Brandon's parents encouraged their son to be independent at an early age. When he was about 7 years old he would go into a store and make purchases by himself, and in the process gain confidence in his ability to interact with people who could not sign and communicate with him.

He also assists his first interpreter, Vickie Martucci, at the Woodland Farmer's Market. Brandon also keeps a pen and paper in his pocket to assist in communicating with others if needed.

However, Brandon can communicate with his parents just fine. Early in his life Brandon's parents took classes at American River to learn sign language.

Communicating with their son was their first priority, making sure he stayed with his family - where he belonged - was next on their list. Most of Brandon's classmates in the deaf and hard of hearing program at Plainfield left to attend the Fremont School for the Deaf.

Brandon also tried a hearing aid at the age of 6. He didn't like the hearing aid and decided not to use it.

"It didn't help me a lot and most of the time when the hearing aid beeped people would look at me and sometimes they would talk louder. I wasn't comfortable with it," he said.

Brandon will face new challenges at Lee. But more importantly, he will experience teenage life with his peers. Brandon is active in sports and plans on trying out for track.

Brandon wants to attend UC Davis' veterinary program. Brandon enjoys animals, including Master Luke, his dog. Brandon assisted veterinarians when Master Luke onetime ate a sock. The vet cautioned the family about Master Luke's ability to survive if he did not pass the sock.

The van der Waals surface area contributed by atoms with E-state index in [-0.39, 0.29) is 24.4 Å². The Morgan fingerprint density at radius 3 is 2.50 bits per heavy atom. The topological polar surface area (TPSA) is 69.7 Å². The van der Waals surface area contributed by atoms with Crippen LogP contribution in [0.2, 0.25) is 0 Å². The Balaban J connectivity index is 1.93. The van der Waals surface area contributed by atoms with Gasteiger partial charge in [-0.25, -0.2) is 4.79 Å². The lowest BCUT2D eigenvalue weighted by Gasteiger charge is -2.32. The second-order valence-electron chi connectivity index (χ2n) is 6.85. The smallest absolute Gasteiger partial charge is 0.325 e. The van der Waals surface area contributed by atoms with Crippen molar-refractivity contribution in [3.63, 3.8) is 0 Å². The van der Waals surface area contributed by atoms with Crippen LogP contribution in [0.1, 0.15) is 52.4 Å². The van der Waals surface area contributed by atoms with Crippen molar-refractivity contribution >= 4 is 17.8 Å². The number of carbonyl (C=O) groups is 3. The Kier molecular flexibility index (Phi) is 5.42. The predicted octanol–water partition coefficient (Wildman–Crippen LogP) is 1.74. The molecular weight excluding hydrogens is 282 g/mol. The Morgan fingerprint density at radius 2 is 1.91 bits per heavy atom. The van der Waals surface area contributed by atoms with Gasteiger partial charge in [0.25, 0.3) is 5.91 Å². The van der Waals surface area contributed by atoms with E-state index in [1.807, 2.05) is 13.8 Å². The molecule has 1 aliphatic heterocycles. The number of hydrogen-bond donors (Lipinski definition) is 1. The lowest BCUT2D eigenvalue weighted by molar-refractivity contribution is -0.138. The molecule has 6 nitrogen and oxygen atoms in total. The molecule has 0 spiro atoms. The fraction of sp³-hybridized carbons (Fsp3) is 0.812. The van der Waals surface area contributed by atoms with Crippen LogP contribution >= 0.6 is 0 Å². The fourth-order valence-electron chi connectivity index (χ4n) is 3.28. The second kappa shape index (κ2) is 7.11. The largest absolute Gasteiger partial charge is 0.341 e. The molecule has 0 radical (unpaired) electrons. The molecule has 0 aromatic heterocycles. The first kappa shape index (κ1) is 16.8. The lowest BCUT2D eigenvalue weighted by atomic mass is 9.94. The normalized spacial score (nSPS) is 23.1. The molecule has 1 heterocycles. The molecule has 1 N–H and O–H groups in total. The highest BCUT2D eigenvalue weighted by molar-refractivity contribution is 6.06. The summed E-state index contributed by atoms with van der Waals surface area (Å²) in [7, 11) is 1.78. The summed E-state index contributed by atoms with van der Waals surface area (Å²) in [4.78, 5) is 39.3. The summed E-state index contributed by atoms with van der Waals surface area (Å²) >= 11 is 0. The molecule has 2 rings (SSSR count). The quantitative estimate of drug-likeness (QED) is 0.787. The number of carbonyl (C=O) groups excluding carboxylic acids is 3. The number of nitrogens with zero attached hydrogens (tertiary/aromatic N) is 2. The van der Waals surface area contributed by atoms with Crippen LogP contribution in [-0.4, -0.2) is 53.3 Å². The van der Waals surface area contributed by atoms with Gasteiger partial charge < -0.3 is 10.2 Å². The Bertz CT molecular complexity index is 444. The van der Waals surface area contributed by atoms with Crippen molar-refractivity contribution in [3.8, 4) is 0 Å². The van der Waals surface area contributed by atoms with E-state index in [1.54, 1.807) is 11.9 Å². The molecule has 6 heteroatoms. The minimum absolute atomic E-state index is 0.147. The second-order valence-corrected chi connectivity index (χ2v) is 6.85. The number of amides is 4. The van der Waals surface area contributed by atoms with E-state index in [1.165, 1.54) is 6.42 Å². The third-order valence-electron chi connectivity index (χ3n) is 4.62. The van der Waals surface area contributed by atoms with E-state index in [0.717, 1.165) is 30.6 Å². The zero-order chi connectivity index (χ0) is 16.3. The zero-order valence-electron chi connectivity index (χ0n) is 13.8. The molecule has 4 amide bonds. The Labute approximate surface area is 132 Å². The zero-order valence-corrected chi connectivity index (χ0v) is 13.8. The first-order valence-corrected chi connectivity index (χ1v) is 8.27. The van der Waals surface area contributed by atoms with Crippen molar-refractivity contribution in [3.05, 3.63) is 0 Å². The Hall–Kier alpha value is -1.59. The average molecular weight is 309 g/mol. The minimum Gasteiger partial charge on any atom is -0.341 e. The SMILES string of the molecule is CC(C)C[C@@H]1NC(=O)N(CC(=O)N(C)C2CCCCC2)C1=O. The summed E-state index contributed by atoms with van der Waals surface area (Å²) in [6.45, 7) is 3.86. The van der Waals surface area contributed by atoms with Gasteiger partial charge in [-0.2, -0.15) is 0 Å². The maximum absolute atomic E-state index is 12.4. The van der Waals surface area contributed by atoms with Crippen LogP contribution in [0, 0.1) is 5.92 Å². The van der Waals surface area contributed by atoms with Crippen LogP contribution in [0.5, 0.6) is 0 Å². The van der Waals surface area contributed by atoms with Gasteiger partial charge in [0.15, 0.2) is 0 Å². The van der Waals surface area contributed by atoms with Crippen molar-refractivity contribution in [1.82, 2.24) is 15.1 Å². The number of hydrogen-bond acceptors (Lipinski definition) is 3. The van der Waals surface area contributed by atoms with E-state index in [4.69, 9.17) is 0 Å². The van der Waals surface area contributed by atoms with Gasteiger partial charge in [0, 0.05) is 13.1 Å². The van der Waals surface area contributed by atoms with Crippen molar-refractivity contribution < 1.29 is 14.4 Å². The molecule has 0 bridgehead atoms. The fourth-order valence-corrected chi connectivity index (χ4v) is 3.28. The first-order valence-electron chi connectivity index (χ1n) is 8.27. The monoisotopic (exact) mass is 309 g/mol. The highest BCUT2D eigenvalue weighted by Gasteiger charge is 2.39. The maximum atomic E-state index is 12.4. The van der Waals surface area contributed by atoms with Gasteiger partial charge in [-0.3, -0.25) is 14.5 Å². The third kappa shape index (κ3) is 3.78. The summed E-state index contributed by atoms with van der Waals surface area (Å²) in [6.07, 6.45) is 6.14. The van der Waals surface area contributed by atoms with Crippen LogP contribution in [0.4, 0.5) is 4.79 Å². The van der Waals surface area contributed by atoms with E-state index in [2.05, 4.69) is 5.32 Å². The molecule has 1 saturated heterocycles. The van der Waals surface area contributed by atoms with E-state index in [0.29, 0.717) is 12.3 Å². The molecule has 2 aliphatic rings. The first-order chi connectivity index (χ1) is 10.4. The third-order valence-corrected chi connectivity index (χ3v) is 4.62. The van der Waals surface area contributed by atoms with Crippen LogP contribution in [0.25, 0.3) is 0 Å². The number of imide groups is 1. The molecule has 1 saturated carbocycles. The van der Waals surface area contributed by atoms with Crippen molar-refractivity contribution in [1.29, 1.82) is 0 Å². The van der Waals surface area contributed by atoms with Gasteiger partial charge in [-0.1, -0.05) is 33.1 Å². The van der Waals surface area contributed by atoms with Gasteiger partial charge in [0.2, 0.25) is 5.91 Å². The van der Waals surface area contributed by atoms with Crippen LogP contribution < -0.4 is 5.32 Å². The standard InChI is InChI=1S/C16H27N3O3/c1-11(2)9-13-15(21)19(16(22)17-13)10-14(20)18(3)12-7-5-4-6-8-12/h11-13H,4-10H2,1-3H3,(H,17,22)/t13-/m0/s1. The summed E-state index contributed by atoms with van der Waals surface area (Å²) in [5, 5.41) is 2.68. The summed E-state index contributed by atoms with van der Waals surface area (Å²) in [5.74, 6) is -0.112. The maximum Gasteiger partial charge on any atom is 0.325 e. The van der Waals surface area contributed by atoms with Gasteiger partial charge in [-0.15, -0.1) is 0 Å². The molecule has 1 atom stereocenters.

So Brandon assisted the with X-rays and the ultrasound. He also insisted that he pay $500 of the vet's bills. So far he has worked off half of the debt by mowing the lawn and performing other chores.

When he isn't working on chores, he is an avid basketball fan. His favorite player is Kevin Garnett. He is also an Oakland Raiders fan. One of his greatest joys is wakeboarding. Brandon has also played soccer and basketball.

Amy and Robert have used their experiences to try and help other parents who have children who are deaf or hard of hearing.

"We've tried to talk to other parents and let them know there are options. If you don't sign you are not going to have good communication. That is the first thing you need to work on," she said.

Amy and her husband have also worked to educate passers-by in Yolo. A sign is posted near their home alerting drivers that deaf children are near.

Just as Brandon's parents learned to sign, Brandon's sister Karly learned to sign before she learned how to speak.

"We decided for Karly it was going to be very important for them to have communication. . . She really prefers to sign instead of talk. Karly has grown up in a deaf culture. It's been a part of her life," Amy said.

Karly is a big part of 3-year-old Mia's life. The two wore similar outfits for Mia's recent birthday.

Mia hopes to follow in Brandon's footsteps. The Marins have decided she will start kindergarten at Zamora Elementary.

Copyright 2003 Daily Democrat